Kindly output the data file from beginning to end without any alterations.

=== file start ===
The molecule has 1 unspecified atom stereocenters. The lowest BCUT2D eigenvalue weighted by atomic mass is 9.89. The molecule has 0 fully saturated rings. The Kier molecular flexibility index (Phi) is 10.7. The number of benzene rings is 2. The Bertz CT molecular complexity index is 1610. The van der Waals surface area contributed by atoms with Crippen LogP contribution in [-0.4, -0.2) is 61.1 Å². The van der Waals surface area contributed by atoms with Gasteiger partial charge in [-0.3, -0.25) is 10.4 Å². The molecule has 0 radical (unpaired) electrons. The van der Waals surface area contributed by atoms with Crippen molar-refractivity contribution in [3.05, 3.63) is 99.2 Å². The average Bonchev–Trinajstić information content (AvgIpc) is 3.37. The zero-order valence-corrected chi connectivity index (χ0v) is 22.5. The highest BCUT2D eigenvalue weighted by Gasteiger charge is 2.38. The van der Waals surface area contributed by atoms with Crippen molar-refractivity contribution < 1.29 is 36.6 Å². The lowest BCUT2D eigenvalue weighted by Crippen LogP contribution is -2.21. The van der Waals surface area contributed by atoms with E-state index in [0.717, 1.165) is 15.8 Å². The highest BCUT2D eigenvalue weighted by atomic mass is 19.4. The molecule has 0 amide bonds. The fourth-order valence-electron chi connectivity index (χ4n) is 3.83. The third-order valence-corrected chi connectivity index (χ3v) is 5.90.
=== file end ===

The molecule has 1 unspecified atom stereocenters. The lowest BCUT2D eigenvalue weighted by atomic mass is 9.89. The molecule has 0 fully saturated rings. The Kier molecular flexibility index (Phi) is 10.7. The number of benzene rings is 2. The Bertz CT molecular complexity index is 1610. The van der Waals surface area contributed by atoms with Crippen LogP contribution in [-0.4, -0.2) is 61.1 Å². The van der Waals surface area contributed by atoms with Gasteiger partial charge in [-0.3, -0.25) is 10.4 Å². The molecule has 0 radical (unpaired) electrons. The van der Waals surface area contributed by atoms with Crippen molar-refractivity contribution in [3.05, 3.63) is 99.2 Å². The average Bonchev–Trinajstić information content (AvgIpc) is 3.37. The zero-order valence-corrected chi connectivity index (χ0v) is 22.5. The highest BCUT2D eigenvalue weighted by Gasteiger charge is 2.38. The van der Waals surface area contributed by atoms with Crippen molar-refractivity contribution < 1.29 is 36.6 Å². The lowest BCUT2D eigenvalue weighted by Crippen LogP contribution is -2.21. The van der Waals surface area contributed by atoms with E-state index in [0.717, 1.165) is 15.8 Å². The highest BCUT2D eigenvalue weighted by atomic mass is 19.4. The molecule has 0 amide bonds. The fourth-order valence-electron chi connectivity index (χ4n) is 3.83. The third-order valence-corrected chi connectivity index (χ3v) is 5.90.